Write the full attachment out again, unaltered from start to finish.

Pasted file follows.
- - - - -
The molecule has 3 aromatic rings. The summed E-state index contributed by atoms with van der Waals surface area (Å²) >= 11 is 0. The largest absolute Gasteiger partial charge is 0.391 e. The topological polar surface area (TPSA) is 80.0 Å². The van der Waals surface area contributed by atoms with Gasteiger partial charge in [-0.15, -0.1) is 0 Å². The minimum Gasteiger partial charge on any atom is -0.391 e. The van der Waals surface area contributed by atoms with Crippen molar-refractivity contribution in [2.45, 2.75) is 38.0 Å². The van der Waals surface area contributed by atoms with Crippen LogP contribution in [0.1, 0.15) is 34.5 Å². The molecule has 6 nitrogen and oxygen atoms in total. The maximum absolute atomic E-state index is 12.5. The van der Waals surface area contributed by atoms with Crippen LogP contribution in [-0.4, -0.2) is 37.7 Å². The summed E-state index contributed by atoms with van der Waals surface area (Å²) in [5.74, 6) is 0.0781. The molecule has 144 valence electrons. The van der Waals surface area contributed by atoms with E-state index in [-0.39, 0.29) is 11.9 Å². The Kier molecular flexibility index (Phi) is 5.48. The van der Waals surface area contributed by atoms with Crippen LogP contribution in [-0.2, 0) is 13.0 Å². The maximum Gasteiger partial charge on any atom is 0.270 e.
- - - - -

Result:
The molecule has 3 aromatic rings. The summed E-state index contributed by atoms with van der Waals surface area (Å²) >= 11 is 0. The largest absolute Gasteiger partial charge is 0.391 e. The topological polar surface area (TPSA) is 80.0 Å². The van der Waals surface area contributed by atoms with Gasteiger partial charge in [-0.15, -0.1) is 0 Å². The minimum Gasteiger partial charge on any atom is -0.391 e. The van der Waals surface area contributed by atoms with Crippen molar-refractivity contribution in [2.45, 2.75) is 38.0 Å². The van der Waals surface area contributed by atoms with Crippen LogP contribution in [0.1, 0.15) is 34.5 Å². The molecule has 6 nitrogen and oxygen atoms in total. The maximum absolute atomic E-state index is 12.5. The van der Waals surface area contributed by atoms with Crippen LogP contribution in [-0.4, -0.2) is 37.7 Å². The summed E-state index contributed by atoms with van der Waals surface area (Å²) in [5.74, 6) is 0.0781. The molecule has 144 valence electrons. The van der Waals surface area contributed by atoms with E-state index in [-0.39, 0.29) is 11.9 Å². The Kier molecular flexibility index (Phi) is 5.48. The van der Waals surface area contributed by atoms with Crippen LogP contribution in [-0.2, 0) is 13.0 Å². The maximum Gasteiger partial charge on any atom is 0.270 e.